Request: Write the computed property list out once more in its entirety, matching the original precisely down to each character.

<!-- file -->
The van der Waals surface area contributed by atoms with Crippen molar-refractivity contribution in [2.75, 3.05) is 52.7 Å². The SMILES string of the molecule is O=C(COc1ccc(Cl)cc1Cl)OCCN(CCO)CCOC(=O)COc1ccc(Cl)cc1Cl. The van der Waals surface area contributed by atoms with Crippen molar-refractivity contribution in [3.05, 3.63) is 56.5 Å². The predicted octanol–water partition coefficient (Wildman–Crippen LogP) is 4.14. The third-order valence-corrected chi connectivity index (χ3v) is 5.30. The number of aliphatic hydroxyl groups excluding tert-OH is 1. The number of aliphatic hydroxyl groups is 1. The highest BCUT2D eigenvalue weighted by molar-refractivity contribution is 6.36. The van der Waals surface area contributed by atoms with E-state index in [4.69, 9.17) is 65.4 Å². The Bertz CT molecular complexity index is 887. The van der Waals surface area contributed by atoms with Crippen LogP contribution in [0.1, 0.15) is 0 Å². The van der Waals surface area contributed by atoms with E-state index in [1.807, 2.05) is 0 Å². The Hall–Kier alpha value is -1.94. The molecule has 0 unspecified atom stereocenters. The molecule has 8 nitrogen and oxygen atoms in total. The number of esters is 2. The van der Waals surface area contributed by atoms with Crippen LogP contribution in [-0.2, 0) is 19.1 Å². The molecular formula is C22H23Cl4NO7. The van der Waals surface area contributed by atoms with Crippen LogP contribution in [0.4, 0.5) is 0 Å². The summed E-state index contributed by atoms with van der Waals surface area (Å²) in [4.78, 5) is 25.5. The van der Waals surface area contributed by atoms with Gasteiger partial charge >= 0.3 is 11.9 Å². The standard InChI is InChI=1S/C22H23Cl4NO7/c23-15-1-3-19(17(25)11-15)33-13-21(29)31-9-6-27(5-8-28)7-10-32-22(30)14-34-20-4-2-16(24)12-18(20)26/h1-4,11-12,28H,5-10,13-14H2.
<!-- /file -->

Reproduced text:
The van der Waals surface area contributed by atoms with Crippen molar-refractivity contribution in [2.75, 3.05) is 52.7 Å². The SMILES string of the molecule is O=C(COc1ccc(Cl)cc1Cl)OCCN(CCO)CCOC(=O)COc1ccc(Cl)cc1Cl. The van der Waals surface area contributed by atoms with Crippen molar-refractivity contribution in [3.05, 3.63) is 56.5 Å². The predicted octanol–water partition coefficient (Wildman–Crippen LogP) is 4.14. The third-order valence-corrected chi connectivity index (χ3v) is 5.30. The number of aliphatic hydroxyl groups excluding tert-OH is 1. The number of aliphatic hydroxyl groups is 1. The highest BCUT2D eigenvalue weighted by molar-refractivity contribution is 6.36. The van der Waals surface area contributed by atoms with E-state index in [4.69, 9.17) is 65.4 Å². The Bertz CT molecular complexity index is 887. The van der Waals surface area contributed by atoms with Crippen LogP contribution in [0.1, 0.15) is 0 Å². The van der Waals surface area contributed by atoms with E-state index in [1.807, 2.05) is 0 Å². The Hall–Kier alpha value is -1.94. The molecule has 0 unspecified atom stereocenters. The molecule has 8 nitrogen and oxygen atoms in total. The number of esters is 2. The van der Waals surface area contributed by atoms with Crippen LogP contribution in [-0.2, 0) is 19.1 Å². The molecular formula is C22H23Cl4NO7. The van der Waals surface area contributed by atoms with Crippen LogP contribution in [0.4, 0.5) is 0 Å². The summed E-state index contributed by atoms with van der Waals surface area (Å²) in [4.78, 5) is 25.5. The van der Waals surface area contributed by atoms with Gasteiger partial charge >= 0.3 is 11.9 Å². The standard InChI is InChI=1S/C22H23Cl4NO7/c23-15-1-3-19(17(25)11-15)33-13-21(29)31-9-6-27(5-8-28)7-10-32-22(30)14-34-20-4-2-16(24)12-18(20)26/h1-4,11-12,28H,5-10,13-14H2.